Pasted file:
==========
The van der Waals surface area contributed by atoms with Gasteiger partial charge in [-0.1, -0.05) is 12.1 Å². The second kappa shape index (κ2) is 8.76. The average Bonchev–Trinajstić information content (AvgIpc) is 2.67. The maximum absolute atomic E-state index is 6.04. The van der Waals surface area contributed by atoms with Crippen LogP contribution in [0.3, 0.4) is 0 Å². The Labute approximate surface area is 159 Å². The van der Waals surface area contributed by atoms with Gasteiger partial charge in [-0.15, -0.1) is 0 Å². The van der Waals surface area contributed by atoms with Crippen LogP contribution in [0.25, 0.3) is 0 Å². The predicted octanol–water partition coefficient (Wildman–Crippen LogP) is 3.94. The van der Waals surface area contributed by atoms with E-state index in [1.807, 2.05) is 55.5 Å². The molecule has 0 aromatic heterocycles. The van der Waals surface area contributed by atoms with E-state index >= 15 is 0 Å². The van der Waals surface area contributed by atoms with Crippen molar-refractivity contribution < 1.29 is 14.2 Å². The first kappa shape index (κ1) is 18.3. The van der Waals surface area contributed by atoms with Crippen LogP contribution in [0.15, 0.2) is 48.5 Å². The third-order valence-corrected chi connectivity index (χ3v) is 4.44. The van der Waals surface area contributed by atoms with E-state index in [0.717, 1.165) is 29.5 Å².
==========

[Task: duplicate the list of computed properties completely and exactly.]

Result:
The van der Waals surface area contributed by atoms with Gasteiger partial charge in [-0.1, -0.05) is 12.1 Å². The second kappa shape index (κ2) is 8.76. The average Bonchev–Trinajstić information content (AvgIpc) is 2.67. The maximum absolute atomic E-state index is 6.04. The van der Waals surface area contributed by atoms with Crippen LogP contribution in [0.3, 0.4) is 0 Å². The Labute approximate surface area is 159 Å². The van der Waals surface area contributed by atoms with Gasteiger partial charge in [-0.15, -0.1) is 0 Å². The van der Waals surface area contributed by atoms with Crippen LogP contribution in [0.25, 0.3) is 0 Å². The predicted octanol–water partition coefficient (Wildman–Crippen LogP) is 3.94. The van der Waals surface area contributed by atoms with E-state index in [1.807, 2.05) is 55.5 Å². The molecule has 0 aromatic heterocycles. The van der Waals surface area contributed by atoms with E-state index >= 15 is 0 Å². The van der Waals surface area contributed by atoms with Crippen molar-refractivity contribution < 1.29 is 14.2 Å². The first kappa shape index (κ1) is 18.3. The van der Waals surface area contributed by atoms with Crippen LogP contribution in [0.15, 0.2) is 48.5 Å². The third-order valence-corrected chi connectivity index (χ3v) is 4.44. The van der Waals surface area contributed by atoms with E-state index in [0.717, 1.165) is 29.5 Å².